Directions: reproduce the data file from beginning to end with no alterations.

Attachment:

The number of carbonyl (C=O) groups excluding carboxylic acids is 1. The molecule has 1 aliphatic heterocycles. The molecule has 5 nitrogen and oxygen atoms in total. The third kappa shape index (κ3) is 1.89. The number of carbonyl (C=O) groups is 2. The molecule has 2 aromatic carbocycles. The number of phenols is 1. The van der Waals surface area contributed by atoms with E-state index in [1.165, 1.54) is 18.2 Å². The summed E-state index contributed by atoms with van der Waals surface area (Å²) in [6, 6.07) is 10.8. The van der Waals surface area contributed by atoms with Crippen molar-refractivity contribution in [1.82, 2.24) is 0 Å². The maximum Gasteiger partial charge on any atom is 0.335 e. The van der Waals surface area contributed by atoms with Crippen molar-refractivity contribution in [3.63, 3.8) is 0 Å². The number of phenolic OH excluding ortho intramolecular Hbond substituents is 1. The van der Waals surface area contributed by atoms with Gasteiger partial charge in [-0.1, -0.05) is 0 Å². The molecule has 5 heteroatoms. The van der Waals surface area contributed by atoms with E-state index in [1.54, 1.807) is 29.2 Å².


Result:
The number of carbonyl (C=O) groups excluding carboxylic acids is 1. The molecule has 1 aliphatic heterocycles. The molecule has 5 nitrogen and oxygen atoms in total. The third kappa shape index (κ3) is 1.89. The number of carbonyl (C=O) groups is 2. The molecule has 2 aromatic carbocycles. The number of phenols is 1. The van der Waals surface area contributed by atoms with E-state index in [1.165, 1.54) is 18.2 Å². The summed E-state index contributed by atoms with van der Waals surface area (Å²) in [6, 6.07) is 10.8. The van der Waals surface area contributed by atoms with Crippen molar-refractivity contribution in [1.82, 2.24) is 0 Å². The maximum Gasteiger partial charge on any atom is 0.335 e. The van der Waals surface area contributed by atoms with Crippen molar-refractivity contribution in [3.63, 3.8) is 0 Å². The number of phenolic OH excluding ortho intramolecular Hbond substituents is 1. The van der Waals surface area contributed by atoms with Gasteiger partial charge in [-0.1, -0.05) is 0 Å². The molecule has 5 heteroatoms. The van der Waals surface area contributed by atoms with E-state index in [1.54, 1.807) is 29.2 Å².